At its heart, identity has to do with what makes us unique as well as what makes us similar to others; and, by extension, what makes us individuals and what makes us belong to larger collectives (see Jenkins, 2008). The apparent paradox suggested here is resolved if you think about identification as a process by which we determine the ways that we relate to other people — how we balance the qualities we share with others and the differences between ourselves and others.
In this regard, identity is neither essential nor necessarily stable. As Dowling and McKinnon argue, identity is
something that changes with time, something we construct, something that is closely connected with operations of power in the contemporary world, whether at the level of global politics or that of the politics of everyday life. Here, scholarship is more likely to think about identity in the plural and imagine how human beings inhabit multiple identities in the course of daily life. (2014, p. 628)
Human geographers work with various theoretical approaches toward identity (including, to name a few, feminist, Marxist, post-structuralist, and psychoanalytic theory). Many human geographers borrow loosely from social theorists and sociologists, theorizing identity as relational and socially constructed. We’ll focus on the second part of this description in the next section of this lesson; for now we turn our attention to what it means for identity to be relational.
To say that identity (or, as we will see, identities, plural) is relational is to argue that identity is not founded on some unchanging, essential kernel of selfhood, but rather on people’s social positions relative to one another. This happens through a careful balancing act in which we recognize what differentiates ourselves from others, as well as what creates commonalities between us. Following Hall (1996), we might argue that identity forms through processes that force us, often unconsciously, to reconcile our social positions relative to others—and these processes create social spaces of inclusion and exclusion.
Consequently, in discussions of identity we often hear or see lists of traits that might describe a person. Consider, for example, the designations on forms given out by human resources departments, doctors' offices, or even the US Census Bureau. On any one of these, people might be asked if they are male, female, or intersex; Black, White, Asian, Latino, Native American, or Middle Eastern; man, woman, transgender, or nonbinary; Christian, Jewish, Muslim, Buddhist, Hindu, Wiccan, agnostic, or atheist; abled or disabled; working class, middle class, upper-middle class, or upper class; straight, gay or lesbian, bisexual, pansexual, or asexual; elderly, middle-aged, a young adult, teenager, tween, or preschooler—and this list is far from exhaustive.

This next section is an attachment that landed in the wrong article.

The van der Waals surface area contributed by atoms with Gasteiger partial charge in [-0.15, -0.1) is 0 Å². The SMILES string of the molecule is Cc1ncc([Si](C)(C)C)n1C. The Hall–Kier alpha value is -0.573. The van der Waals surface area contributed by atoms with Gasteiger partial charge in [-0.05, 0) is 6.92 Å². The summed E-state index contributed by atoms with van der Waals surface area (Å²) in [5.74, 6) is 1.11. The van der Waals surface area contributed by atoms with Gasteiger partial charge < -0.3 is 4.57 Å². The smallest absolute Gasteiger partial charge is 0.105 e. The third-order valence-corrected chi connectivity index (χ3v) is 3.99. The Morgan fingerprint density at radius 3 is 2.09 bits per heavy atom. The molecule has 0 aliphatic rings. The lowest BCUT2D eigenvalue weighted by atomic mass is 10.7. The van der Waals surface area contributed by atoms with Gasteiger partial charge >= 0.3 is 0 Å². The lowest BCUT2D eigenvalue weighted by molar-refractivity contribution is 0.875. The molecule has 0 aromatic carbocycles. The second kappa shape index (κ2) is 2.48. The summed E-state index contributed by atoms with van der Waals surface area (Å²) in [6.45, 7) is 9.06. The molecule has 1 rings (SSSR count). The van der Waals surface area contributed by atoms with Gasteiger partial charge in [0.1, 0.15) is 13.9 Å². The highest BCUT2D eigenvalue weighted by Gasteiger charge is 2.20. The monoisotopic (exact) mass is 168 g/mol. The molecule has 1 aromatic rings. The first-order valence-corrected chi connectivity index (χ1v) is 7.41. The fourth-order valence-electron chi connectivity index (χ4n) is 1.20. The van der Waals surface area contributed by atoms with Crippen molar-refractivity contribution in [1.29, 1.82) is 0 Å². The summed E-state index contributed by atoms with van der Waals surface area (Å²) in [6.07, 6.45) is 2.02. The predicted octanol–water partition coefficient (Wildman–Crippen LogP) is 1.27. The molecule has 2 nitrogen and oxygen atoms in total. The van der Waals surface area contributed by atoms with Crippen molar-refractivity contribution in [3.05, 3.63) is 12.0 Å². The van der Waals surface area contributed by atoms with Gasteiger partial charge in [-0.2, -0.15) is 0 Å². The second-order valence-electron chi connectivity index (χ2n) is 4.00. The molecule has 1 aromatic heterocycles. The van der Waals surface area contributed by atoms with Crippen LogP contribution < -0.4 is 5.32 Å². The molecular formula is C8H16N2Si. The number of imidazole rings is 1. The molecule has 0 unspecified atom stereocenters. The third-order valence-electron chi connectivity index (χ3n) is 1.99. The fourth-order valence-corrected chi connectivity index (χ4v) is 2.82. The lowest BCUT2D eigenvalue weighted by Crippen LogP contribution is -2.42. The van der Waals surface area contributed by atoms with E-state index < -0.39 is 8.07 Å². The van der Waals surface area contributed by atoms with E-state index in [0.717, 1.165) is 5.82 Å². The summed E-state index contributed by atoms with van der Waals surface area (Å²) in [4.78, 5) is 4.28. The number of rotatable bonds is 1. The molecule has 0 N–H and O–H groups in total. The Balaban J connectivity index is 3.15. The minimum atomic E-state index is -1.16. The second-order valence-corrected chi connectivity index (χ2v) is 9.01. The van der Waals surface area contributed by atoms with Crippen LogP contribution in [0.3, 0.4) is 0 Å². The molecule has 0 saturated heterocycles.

Yet notice that each of these sets of traits coalesce around some broader social category. That is, each of the items above reflects some aspect of sex, race, gender, religion, dis/ability, class or socioeconomic status, sexuality, or age. We could add other broad categories such as ethnicity (e.g., Italian American, Pakistani British, etc.) or nationality (i.e., the state in which one claims the right of citizenship), among others.
The point here is that, given a list of categories, anyone can tick off a series of boxes that theoretically indicates some aspect of their identities. How strongly we feel about any of these descriptors may change depending on any number of things—for example, who is in the room, the event or circumstances under which these descriptors are relevant, whatever is happening in the world at large, and so on. For some categories, we might not feel that any of the available options reflect who we are. Finally, how relevant one’s particular position is at any given moment is affected by several factors, many of which are beyond our control. We will revisit this point in the next section of this lesson.
Further complicating our identities is the fact that they are complex and multilayered. Think back to the first exercise in this lesson: was any single answer that you provided sufficient to fully identify you? Chances are, your immediate response is something like, no, it is the collection of those things that makes me who I am.
Consider the various categories (e.g., sex, race, age, religion) presented above. In any given moment we all occupy some position within each of those categories. A person might be simultaneously -- and among other things — Asian (race), Christian (religion), queer (sexuality), a woman (gender), American (nationality), and middle-aged (age). Someone else might be White, Jewish, straight, nonbinary, Israeli, and a teenager. A third might be White, agnostic, straight, a woman, and middle-aged. All three of these individuals are complex people whose life experiences may differ — or be similar — in part as a result of their relative social positions.
One important point to bear in mind is that we can in no case reduce anyone to a single aspect of their identity (no one is ever just a man, just Black, just an atheist, and so on). As Hall puts it, identities “are never unified and, in late modern times, increasingly fragmented and fractured; never singular but multiply constructed across different, often intersecting and antagonistic discourses, practices and positions” (1996, p. 4). And as we will see in the next section, we cannot say definitively what any given identity means because identity is neither natural nor essential.
Dowling, R. and McKinnon, K. (2014). Identities. In R. Lee, N. Castree, R. Kitchin, V. Lawson, A. Paasi, S. Radcliffe, and C. W. J. Withers (Eds.), The Sage handbook of human geography (pp. 627-648). Sage.
Hall, S. (1996). Introduction: Who needs “identity”? In S. Hall and P. Du Gay (Eds.), Questions of cultural identity (pp. 1-17). Sage.